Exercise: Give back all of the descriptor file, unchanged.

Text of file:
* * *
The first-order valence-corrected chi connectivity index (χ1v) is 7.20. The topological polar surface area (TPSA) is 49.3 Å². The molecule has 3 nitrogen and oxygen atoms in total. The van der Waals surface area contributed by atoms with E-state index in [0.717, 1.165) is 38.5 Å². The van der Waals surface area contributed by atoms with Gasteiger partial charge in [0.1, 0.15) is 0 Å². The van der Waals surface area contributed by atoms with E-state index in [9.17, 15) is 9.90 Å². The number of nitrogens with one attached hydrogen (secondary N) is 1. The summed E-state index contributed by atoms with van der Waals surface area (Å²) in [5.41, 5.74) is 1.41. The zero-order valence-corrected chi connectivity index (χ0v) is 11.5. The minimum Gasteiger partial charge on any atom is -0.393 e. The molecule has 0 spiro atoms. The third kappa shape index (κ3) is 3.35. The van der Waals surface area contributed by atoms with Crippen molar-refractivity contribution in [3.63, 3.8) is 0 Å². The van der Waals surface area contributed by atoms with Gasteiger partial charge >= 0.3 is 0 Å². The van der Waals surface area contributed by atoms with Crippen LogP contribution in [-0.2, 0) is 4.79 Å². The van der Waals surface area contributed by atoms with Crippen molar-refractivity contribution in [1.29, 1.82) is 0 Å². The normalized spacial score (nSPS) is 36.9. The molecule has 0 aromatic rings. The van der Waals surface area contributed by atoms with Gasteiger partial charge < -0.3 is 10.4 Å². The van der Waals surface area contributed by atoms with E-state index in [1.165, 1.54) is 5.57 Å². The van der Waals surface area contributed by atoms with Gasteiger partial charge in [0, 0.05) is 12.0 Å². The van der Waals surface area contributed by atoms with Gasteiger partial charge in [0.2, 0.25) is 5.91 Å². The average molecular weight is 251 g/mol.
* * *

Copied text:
The first-order valence-corrected chi connectivity index (χ1v) is 7.20. The topological polar surface area (TPSA) is 49.3 Å². The molecule has 3 nitrogen and oxygen atoms in total. The van der Waals surface area contributed by atoms with E-state index in [0.717, 1.165) is 38.5 Å². The van der Waals surface area contributed by atoms with Gasteiger partial charge in [0.1, 0.15) is 0 Å². The van der Waals surface area contributed by atoms with E-state index in [9.17, 15) is 9.90 Å². The number of nitrogens with one attached hydrogen (secondary N) is 1. The summed E-state index contributed by atoms with van der Waals surface area (Å²) in [5.41, 5.74) is 1.41. The zero-order valence-corrected chi connectivity index (χ0v) is 11.5. The minimum Gasteiger partial charge on any atom is -0.393 e. The molecule has 0 spiro atoms. The third kappa shape index (κ3) is 3.35. The van der Waals surface area contributed by atoms with Crippen molar-refractivity contribution in [3.63, 3.8) is 0 Å². The van der Waals surface area contributed by atoms with Gasteiger partial charge >= 0.3 is 0 Å². The van der Waals surface area contributed by atoms with Crippen LogP contribution in [-0.2, 0) is 4.79 Å². The van der Waals surface area contributed by atoms with Crippen molar-refractivity contribution in [1.29, 1.82) is 0 Å². The normalized spacial score (nSPS) is 36.9. The molecule has 0 aromatic rings. The van der Waals surface area contributed by atoms with Gasteiger partial charge < -0.3 is 10.4 Å². The van der Waals surface area contributed by atoms with E-state index in [1.165, 1.54) is 5.57 Å². The van der Waals surface area contributed by atoms with Gasteiger partial charge in [0, 0.05) is 12.0 Å². The van der Waals surface area contributed by atoms with Gasteiger partial charge in [0.2, 0.25) is 5.91 Å². The average molecular weight is 251 g/mol.